Motivation is the force behind behaviour. It produces three related influences:
- Direction – our motivational state has a direct influence over the choice of our goals, and hence our behaviour.
- Energy – motivation provides the force behind our behavioural responses.
- Persistence – motivation determines the point at which we give up in attempts to achieve a particular goal.
One the one hand, motivation provides a basic ‘house-keeping’ function for our bodies – it directs us towards food when we are hungry, towards warmth when we are cold and towards safety when we are afraid. On the other hand, it also pushes us to strive to achieve ‘higher’ goals, to better ourselves, to make friends and to master our environment. It is generally accepted that there are three higher-order motive drives:
- Achievement – the drive to master skills and hence the environment.
- Affiliation – the drive to make friends and form intimate relationships.
- Autonomy and power – the drive to seek autonomy and freedom from control by others as well as achieving goals through direct control over others.
The clear link between all these forms of motivation is that they have a goal-setting function – they tell us what to do and they give us a means to do it. Alongside this, motivation produces a force that we experience consciously as a striving. We have a sense of wanting to achieve, to succeed but we don’t always know what or how! It’s likely that this urge is what drove our successful evolution. Individuals with a strong urge to keep pushing themselves would, on balance, be more likely to succeed and hence reproduce. If we take the three ‘primary’ motives above, it is easy to see how a striving to make friends, master our environment or establish our autonomy would give a distinct reproductive advantage in a complex social hierarchy.
It seems that there are individual differences in these motive strengths and so one person might be driven more by a striving to master the environment (achievement motive) whilst another is more likely to attempt to control others to do their bidding (power motive). Both approaches can be employed to successfully achieve goals. The difference is that each individual will chose a different route to their end – faced with a social challenge, one might attempt to use their knowledge and skills to demonstrate superior ability, whilst the other may simply rely on aggression or superiority to get their way. In this sense, motives make incentives salient – we are surrounded by many possible incentive stimuli, but we only react to certain classes. An individual high in affiliation motive (but low in others) will be drawn to social incentives, they will be more attentionally salient. The point here is that we don’t have to have clear inner goals, instead our system is primed to spot relevant opportunities in the world to satisfy our motive drives. This draws attention to a final distinction:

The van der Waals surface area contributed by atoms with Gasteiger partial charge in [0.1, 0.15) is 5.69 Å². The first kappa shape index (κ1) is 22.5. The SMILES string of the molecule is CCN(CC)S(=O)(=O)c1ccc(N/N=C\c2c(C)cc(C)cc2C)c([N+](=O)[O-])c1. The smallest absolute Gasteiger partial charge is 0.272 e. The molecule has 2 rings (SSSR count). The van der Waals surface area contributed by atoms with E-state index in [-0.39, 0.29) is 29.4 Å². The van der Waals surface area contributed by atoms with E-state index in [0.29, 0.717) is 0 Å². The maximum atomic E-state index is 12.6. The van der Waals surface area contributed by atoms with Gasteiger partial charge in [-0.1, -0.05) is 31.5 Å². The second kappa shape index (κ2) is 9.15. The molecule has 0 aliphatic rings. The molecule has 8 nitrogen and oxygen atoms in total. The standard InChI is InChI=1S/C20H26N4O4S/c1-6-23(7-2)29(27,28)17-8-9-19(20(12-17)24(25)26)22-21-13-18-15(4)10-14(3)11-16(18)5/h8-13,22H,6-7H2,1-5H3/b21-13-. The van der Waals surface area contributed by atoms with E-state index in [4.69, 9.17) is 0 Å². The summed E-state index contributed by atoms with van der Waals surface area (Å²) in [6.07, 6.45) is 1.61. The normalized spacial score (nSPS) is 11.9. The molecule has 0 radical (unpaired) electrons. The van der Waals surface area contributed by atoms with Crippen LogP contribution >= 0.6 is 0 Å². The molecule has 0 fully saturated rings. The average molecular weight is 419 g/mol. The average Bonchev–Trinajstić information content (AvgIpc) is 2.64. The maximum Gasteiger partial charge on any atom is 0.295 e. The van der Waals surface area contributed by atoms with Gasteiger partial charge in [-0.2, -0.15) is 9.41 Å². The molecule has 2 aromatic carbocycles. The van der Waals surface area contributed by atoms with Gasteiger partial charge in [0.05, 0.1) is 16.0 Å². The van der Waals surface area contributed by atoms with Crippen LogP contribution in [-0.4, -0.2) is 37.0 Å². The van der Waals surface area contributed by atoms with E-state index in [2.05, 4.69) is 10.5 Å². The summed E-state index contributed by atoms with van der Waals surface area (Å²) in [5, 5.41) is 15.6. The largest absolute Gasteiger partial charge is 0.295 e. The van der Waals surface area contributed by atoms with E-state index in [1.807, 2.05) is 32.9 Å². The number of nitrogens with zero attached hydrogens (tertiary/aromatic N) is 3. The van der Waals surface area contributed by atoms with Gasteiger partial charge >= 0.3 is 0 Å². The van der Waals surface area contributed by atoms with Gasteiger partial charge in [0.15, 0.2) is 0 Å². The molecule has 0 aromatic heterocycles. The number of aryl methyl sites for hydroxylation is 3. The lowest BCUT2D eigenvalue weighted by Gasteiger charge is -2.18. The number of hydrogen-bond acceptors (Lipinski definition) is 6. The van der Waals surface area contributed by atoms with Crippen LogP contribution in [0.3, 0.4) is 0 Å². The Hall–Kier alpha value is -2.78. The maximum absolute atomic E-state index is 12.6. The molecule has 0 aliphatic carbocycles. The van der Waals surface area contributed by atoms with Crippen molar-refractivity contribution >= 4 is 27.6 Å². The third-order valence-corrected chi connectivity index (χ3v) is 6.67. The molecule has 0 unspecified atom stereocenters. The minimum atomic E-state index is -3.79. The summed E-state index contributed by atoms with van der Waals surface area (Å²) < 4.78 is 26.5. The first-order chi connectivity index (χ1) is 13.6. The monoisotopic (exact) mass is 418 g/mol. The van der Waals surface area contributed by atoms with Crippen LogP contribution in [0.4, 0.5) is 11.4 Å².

|Consciously penetrable||Not readily accessible to consciousness|
|Stimulus-stimulus associations||Stimulus-response associations|
|Context free (abstract)||Stimulus-bound|
- Implicit – Implicit motivation is responsible for much of our daily spontaneous behaviour and actually drives a considerable amount of valuable and productive human activity. For example, the implicit motive for achievement has been shown to predict entrepreneurial activity, the implicit motive for power has been shown to predict success in managerial positions, and the implicit motive for intimacy has been shown to predict marital happiness (McClelland et al., 1989). Thus, implicit motives are more than just animal instincts and capture the inner force behind the fulfilment of our goals and ambitions. Critically though, once established, behaviours become routines and can be difficult to change or stop. As such, any intervention which attempts to support an individual in bringing about positive change, has to focus on changing behaviour and the underlying implicit system.
- Explicit – these are our the conscious realisations of our motivations which are tempered by social norms, expectations and other cognitive control processes. Explicit motives predict our reactive behaviour – the goals we choose when faced with a specific explicit challenge. The value-action gap may reflect the difference between our explicit and implicit motives.
Critically, implicit motives have been shown to be better predictors of behavioural trends over time (the recurrence of instances of spontaneous behaviour) and life outcomes (the result of accumulated spontaneous behaviour) than are conscious goals. For example, whilst the conscious motive to achieve is associated with setting higher aspirations and rating one’s own abilities as higher, the implicit achievement motive is more closely associated with the number of job-related activities spontaneously and successfully carried out (Heckhausen & Halisch,1986).